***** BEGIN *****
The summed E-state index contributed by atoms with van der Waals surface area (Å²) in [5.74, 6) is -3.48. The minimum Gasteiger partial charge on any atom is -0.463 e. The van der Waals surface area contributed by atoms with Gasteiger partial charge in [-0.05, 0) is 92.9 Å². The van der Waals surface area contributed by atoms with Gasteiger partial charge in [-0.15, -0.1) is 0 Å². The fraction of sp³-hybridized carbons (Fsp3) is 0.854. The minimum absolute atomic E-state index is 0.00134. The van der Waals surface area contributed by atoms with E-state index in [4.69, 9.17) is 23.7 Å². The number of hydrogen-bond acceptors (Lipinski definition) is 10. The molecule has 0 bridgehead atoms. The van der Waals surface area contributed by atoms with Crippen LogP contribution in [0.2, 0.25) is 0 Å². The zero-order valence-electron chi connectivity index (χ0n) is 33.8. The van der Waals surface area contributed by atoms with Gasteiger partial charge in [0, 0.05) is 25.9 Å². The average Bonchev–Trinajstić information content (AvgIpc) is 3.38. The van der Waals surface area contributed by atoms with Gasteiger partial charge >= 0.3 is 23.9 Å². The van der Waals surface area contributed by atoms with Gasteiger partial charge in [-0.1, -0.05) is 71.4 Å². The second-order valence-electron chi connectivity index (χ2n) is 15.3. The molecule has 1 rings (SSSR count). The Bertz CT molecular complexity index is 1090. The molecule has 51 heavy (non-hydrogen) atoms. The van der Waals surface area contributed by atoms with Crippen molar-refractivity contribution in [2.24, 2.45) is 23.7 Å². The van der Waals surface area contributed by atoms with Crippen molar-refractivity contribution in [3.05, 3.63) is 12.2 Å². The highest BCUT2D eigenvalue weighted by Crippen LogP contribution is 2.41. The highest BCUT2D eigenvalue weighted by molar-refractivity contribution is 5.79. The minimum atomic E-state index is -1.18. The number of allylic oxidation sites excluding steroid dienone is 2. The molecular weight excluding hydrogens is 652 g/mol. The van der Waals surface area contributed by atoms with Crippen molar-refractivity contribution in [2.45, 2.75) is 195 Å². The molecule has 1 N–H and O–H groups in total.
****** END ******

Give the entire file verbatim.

The summed E-state index contributed by atoms with van der Waals surface area (Å²) in [5.74, 6) is -3.48. The minimum Gasteiger partial charge on any atom is -0.463 e. The van der Waals surface area contributed by atoms with Gasteiger partial charge in [-0.05, 0) is 92.9 Å². The van der Waals surface area contributed by atoms with Gasteiger partial charge in [-0.15, -0.1) is 0 Å². The fraction of sp³-hybridized carbons (Fsp3) is 0.854. The minimum absolute atomic E-state index is 0.00134. The van der Waals surface area contributed by atoms with E-state index in [4.69, 9.17) is 23.7 Å². The number of hydrogen-bond acceptors (Lipinski definition) is 10. The molecule has 0 bridgehead atoms. The van der Waals surface area contributed by atoms with Crippen LogP contribution in [0.2, 0.25) is 0 Å². The zero-order valence-electron chi connectivity index (χ0n) is 33.8. The van der Waals surface area contributed by atoms with Gasteiger partial charge in [0, 0.05) is 25.9 Å². The average Bonchev–Trinajstić information content (AvgIpc) is 3.38. The van der Waals surface area contributed by atoms with Gasteiger partial charge >= 0.3 is 23.9 Å². The van der Waals surface area contributed by atoms with Gasteiger partial charge in [-0.1, -0.05) is 71.4 Å². The second-order valence-electron chi connectivity index (χ2n) is 15.3. The molecule has 1 rings (SSSR count). The Bertz CT molecular complexity index is 1090. The molecule has 51 heavy (non-hydrogen) atoms. The van der Waals surface area contributed by atoms with Crippen molar-refractivity contribution in [2.24, 2.45) is 23.7 Å². The van der Waals surface area contributed by atoms with Crippen molar-refractivity contribution in [3.05, 3.63) is 12.2 Å². The highest BCUT2D eigenvalue weighted by Crippen LogP contribution is 2.41. The highest BCUT2D eigenvalue weighted by molar-refractivity contribution is 5.79. The minimum atomic E-state index is -1.18. The number of allylic oxidation sites excluding steroid dienone is 2. The molecular weight excluding hydrogens is 652 g/mol. The van der Waals surface area contributed by atoms with Crippen molar-refractivity contribution in [2.45, 2.75) is 195 Å². The molecule has 1 N–H and O–H groups in total.